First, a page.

This is a blog about the pursuits of Naturalist Alan Russo to incorporate all things Natural, especially Plants, into his daily life. Living close to Nature has always been a passion of mine and I try, with natures help, to live a Healthy lifestyle for myself and for the Earth.

Thursday, October 21, 2010

Stinging Nettles

Stinging Nettle Patch
  The cooler weather we have had, has started the Nettles growing again. In the Spring the Nettles grow tall and lush, but once they flower and the weather gets hot, they die back to a bunch of leafless brown stalks. It's not till the Fall that they begin to "wake up" again and grow lush and green, like a second birth. At this time they are tender, and can be harvested till they die back again in the cold winter. They come at a good time of year, when most of the garden and vegetable have died back, I can always count on the Nettles to shine.
  Nettle are one of the most nutritious plants on the planet. They are high in vitamins, minerals and protein and are highly regarded as a medicinal plant. Nettles are considered a nourishing plant and are used to rebuild the stressed out undernourished system. They are said to be good for rebuilding the adrenal glands and important for the prostate.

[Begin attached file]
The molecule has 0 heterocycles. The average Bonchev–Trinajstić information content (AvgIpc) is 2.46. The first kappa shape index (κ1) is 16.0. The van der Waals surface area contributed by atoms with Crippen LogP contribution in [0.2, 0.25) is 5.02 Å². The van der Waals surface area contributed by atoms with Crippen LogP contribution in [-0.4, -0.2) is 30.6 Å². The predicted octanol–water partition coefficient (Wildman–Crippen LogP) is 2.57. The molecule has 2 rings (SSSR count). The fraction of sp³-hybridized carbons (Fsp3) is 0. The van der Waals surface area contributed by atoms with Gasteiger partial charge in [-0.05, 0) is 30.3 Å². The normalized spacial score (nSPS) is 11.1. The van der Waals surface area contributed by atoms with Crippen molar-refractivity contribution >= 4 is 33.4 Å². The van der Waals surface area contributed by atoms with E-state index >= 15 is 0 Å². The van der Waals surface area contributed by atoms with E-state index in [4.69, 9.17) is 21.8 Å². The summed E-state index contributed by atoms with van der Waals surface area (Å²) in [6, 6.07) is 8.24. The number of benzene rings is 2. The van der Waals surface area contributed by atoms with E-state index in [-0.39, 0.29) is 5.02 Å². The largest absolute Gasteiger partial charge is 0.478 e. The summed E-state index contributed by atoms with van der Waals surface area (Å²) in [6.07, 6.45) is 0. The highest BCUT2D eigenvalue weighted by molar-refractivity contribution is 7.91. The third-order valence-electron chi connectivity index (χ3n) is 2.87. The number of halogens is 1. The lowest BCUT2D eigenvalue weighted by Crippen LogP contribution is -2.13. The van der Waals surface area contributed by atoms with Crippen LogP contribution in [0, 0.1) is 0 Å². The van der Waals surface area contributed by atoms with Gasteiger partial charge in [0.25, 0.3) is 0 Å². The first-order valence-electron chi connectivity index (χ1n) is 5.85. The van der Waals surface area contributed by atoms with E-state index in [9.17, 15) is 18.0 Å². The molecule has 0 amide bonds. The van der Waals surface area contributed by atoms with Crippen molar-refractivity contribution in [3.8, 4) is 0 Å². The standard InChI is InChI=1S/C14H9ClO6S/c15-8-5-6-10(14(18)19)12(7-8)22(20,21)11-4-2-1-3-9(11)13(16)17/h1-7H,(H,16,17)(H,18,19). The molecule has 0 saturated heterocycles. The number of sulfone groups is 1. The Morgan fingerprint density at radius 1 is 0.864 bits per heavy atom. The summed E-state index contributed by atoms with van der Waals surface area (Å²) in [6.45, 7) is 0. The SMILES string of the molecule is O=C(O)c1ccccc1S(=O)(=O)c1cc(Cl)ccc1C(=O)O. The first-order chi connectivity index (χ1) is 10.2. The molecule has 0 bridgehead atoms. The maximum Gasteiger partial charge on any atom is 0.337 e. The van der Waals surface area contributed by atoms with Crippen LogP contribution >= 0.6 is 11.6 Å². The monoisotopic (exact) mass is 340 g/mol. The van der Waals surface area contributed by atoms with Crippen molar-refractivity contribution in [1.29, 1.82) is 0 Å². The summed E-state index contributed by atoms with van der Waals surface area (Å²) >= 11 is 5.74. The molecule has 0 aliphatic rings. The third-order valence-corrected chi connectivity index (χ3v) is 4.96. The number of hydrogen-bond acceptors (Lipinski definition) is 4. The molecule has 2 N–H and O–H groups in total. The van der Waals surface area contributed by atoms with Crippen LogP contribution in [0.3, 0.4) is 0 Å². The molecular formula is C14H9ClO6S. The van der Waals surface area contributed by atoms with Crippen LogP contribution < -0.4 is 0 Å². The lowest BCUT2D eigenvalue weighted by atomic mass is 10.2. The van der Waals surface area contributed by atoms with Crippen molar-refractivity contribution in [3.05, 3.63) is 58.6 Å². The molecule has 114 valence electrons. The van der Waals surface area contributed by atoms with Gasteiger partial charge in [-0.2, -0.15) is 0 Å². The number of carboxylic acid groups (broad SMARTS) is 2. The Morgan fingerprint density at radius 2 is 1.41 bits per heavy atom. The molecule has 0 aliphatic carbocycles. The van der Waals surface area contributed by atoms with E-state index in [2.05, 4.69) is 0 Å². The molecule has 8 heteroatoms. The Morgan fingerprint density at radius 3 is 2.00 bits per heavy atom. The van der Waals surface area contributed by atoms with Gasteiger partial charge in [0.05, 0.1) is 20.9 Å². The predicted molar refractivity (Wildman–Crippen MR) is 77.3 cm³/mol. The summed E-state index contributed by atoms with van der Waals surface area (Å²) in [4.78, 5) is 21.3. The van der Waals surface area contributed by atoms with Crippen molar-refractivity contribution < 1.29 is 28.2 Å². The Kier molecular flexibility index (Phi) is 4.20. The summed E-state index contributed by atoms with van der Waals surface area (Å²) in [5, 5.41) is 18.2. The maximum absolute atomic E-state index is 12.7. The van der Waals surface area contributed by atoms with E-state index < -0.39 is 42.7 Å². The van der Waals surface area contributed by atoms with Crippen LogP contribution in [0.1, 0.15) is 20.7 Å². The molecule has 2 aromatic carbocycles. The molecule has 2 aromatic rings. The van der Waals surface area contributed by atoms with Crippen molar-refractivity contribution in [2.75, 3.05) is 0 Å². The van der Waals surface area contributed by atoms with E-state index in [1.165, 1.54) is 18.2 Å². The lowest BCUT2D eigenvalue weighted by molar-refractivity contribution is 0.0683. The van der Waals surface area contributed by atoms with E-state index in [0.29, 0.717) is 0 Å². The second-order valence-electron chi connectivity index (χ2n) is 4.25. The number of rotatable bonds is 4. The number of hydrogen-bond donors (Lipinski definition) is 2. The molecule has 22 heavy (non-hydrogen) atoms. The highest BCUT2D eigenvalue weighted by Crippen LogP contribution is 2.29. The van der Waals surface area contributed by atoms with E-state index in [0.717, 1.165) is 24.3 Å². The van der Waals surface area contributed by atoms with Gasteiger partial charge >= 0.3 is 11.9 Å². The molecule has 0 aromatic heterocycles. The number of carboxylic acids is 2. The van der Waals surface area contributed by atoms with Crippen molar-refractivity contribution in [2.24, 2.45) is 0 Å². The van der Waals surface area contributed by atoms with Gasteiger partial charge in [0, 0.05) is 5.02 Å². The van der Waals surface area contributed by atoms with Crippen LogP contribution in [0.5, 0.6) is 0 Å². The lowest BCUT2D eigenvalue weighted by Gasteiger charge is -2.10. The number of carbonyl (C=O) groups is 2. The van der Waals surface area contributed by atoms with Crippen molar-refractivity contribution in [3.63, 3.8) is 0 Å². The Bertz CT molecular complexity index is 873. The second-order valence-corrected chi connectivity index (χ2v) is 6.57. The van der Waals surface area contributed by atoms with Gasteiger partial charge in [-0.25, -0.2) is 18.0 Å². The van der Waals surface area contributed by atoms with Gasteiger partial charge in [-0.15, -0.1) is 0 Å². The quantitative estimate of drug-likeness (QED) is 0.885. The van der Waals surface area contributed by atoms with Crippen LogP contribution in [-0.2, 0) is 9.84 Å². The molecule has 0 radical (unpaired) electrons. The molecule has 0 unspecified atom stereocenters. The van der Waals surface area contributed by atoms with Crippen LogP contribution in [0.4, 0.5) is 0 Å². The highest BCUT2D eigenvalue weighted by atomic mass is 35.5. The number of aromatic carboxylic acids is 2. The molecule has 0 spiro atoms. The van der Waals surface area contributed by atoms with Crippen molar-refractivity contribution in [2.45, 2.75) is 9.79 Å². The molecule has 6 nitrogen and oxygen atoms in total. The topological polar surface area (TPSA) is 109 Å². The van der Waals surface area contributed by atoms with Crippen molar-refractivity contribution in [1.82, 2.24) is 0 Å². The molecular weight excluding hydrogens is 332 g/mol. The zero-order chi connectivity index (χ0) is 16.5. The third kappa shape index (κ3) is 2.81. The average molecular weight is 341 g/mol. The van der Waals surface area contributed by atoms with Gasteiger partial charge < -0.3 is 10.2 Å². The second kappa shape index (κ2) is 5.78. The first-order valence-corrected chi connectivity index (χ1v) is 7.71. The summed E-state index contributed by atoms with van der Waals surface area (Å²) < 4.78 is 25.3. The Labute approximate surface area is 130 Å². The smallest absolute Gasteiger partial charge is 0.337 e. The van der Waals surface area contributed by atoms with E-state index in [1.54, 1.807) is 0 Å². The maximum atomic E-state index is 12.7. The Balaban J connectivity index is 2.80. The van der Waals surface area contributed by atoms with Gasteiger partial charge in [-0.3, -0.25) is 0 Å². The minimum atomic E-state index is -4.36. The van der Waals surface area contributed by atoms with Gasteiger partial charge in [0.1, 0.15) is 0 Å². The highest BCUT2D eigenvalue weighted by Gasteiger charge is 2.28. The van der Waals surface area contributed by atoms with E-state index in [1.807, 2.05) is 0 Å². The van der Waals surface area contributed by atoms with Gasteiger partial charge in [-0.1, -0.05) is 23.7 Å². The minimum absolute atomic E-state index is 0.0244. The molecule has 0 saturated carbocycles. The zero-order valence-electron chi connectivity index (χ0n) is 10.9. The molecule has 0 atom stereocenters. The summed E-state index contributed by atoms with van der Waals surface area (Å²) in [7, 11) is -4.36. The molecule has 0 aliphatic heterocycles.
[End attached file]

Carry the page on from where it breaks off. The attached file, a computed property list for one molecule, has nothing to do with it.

If you have ever had an accidental meeting with Nettles, you may wonder why anyone would even want to eat such a irritating plant! It turns out that the sting disappears upon cooking or drying. Nettles make a great potherb or are great sautéed on their own or with other vegetables. If collected and dried they make a nourishing tea or infusion to help keep you healthy in the winter or any other time of year. I have read it is important to harvest Nettles before they flower.
  Well, today I went out with my gloves and knife and gathered enough Nettles for breakfast. First I cut them up stems and all, than sautéed them till they were tender but still bright green. Another plant that has a rebirth in the Fall, as it also doesn't like the hot weather, is Field Garlic (more on this another day). I gathered a large bunch of the leaves cut them as you would scallions and added them to the sauté for flavor.  At this point I added some fresh gathered scrambled eggs and had a super nourishing breakfast. Two wild plants and home grown eggs can't beat that for cost!

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